A certain significant player practiced with the Lakers, leaving coach Mike D’Antoni downplaying the significance both with perspective and humor.
“Steve Nash hasn’t practiced yet,” D’Antoni mused about his point guard who’s still sidelined for at least another week because of nerve pain in his back. D’Antoni then acknowledging everyone wanted to know about Kobe Bryant. He played five on zero and participated in shooting and strategy drills on Saturday, and showed healthy enough to follow that up during Sunday’s morning shootaround with some shooting drills.
“It wasn’t a practice per se,” D’Antoni said. “This was the first step.”
That’s good enough for Bryant to play tonight against the Detroit Pistons at Staples Center, right?
“He’ll play in the second half,” D’Antoni joked.
OK, well what about when the Lakers play Friday against the Golden State Warriors?
“I don’t think so,” D’Antoni said. “But I would say that’s very premature. There’s going to be a bunch of (games) before he’s back.”
The Lakers will have off on Monday, leaving all their players including Bryant to rest and recuperate. Will Bryant follow that up by participating Tuesday in a full contact practice?
“I don’t know,” D’Antoni said. “Those will be full blown practices, probably certain areas of it. But it’s too early to tell.”
It’s too early to tell a lot of things. How many practices Bryant needs before his return. How his Achilles tendon will feel following each moment of progress. When Bryant will actually play in the game. The Lakers haven’t offered any timetable, and D’Antoni refused making proclamations.
After all, D’Antoni sounded skeptical Bryant would return before Thanksgiving because he had no idea when he would begin practicing. A day later, Lakers trainer Gary Vitti informed D’Antoni that Bryant could start doing that.
“I don’t anticipate. I have no idea. Your’e dealing with if he’s sore today or if there’s a setback tomorrow,” D’Antoni said. “That’s the first step and there’s a lot of steps to be taken. We need to be cautious. There’s a lot of steps to be taken. I just think we need to be cautious. We just better be cool and chill out a bit.”
That’s because D’Antoni made very little of Bryant’s first practice.
“All the players went about 60 percent,” D’Antoni said. “Nobody was taped. There wasn’t any real contact. It wasn’t a normal practice.”
Did Bryant show anything?
“Nothing more than normal. It’s a normal process with an injured guy coming back,” D’Antoni said. “Obviously with him on the floor, there is a presence. But we just did so little, it’s hard to too far. He went at a pretty good pace. He surprised people that the pace was really good.”
“He did some drives and jumping. But without anyone on him…,” D’Antoni trailed off.
So no dunking?
“Two 360’s and he threw the ball off to the side of the wall and dunked it one time. Other than that…”D’Antoni mused before trailing off again.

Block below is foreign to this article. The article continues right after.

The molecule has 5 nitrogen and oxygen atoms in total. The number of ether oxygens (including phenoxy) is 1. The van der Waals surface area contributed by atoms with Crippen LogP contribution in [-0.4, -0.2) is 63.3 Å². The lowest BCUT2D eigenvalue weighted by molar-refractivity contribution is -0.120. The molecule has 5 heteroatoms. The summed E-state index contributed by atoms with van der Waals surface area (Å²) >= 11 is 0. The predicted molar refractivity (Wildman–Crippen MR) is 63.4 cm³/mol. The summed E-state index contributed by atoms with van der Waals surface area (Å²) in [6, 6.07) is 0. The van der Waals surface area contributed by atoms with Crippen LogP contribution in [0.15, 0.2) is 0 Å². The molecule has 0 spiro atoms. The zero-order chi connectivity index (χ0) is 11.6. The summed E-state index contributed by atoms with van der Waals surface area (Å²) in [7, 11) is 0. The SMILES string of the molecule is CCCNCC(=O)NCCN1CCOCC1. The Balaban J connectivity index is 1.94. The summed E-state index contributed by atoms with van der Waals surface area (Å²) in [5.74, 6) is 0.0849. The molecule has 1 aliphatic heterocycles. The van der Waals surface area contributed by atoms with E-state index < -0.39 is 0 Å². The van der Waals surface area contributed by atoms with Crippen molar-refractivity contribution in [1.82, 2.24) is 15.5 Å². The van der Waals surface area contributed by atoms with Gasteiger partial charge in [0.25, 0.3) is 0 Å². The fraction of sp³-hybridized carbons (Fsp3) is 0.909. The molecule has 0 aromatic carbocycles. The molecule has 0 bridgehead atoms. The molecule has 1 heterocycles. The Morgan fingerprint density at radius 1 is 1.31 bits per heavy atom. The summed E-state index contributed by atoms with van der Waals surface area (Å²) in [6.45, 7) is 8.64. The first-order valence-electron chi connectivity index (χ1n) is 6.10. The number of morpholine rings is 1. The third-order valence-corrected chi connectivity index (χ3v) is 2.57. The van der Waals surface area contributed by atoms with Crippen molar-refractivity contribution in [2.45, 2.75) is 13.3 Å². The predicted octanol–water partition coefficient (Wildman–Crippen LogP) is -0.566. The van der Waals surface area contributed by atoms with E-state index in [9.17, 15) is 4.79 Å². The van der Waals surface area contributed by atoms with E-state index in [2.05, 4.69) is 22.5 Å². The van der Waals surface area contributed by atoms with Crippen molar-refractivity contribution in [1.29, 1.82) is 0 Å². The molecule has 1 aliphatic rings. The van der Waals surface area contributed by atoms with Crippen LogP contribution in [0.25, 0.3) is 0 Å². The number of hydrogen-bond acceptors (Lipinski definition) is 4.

Other than that, the excitement has built surrounding Bryant’s return because of what he could do for a fledgling Lakers team with a 4-7 record. But that hasn’t matched what he actually has shown on the floor just yet.
“The name on the back of his jersey, that’s where it starts and stops right now,” D’Antoni said. “We know what he’s capable of. It’s just a process of getting back. He’s a presence, no doubt. We need that process at the end of games. We got games to win and there’s going to be a bunch of them when he comes back. We’ll have to do our business.”
Bryant’s done his business by exercising patience. For all the team accounts that have described Bryant as knowing his body well, they also concede his competitive nature prompts him to push through injuries. But during his latest recovery, Bryant has repeatedly emphasized the need only to return once he’s fully healthy.
“I would say Kobe’s a pretty intelligent guy,” D’Antoni said. “It doesn’t surprise me. He’s going to try to do it right. Your will can’t trump what the doctor and trainer says. You do have to have patience.”
Meanwhile, D’Antoni stressed the Lakers need to have that mindset both with Bryant’s recovery and how the Lakers perform even when he returns.
“The focal point will change totally,” D’Antoni said. “We won’t search about who we’re going to at the end of games. There will be some struggles early. There’s no way he comes back with everything. But at the same time, his 10 percent is better than most people.”
Last season, Bryant averaged 27.3 points on 46.3 percent shooting, six assists and 5.6 rebounds, thanks to a well-balanced dose of dunks, drives to the basket and mid-range jumpers. Because of Bryant’s injury, will he have to rely more on his post game?
“We’ll see. If it works, it works,” D’Antoni said. “The mid-range game is not something you’d like to go to all the time. But he’ll be a catch-and-shoot. He’ll be what he is. He’ll drive, post up. His post ups are great. We’ll get him at the elbow. We’ll get him in the spots that he’s normally good at it.”
And with that, the questions surrounding Bryant ended for now. So D’Antoni soon walked away. He then turned back to remind the media one thing.
“Oh yeah, we play Detroit tonight,” D’Antoni said, laughing. “We’re ready.”
For now, that will have to be without Bryant.
Follow L.A. Daily News Lakers beat writer Mark Medina on Twitter. E-mail him at firstname.lastname@example.org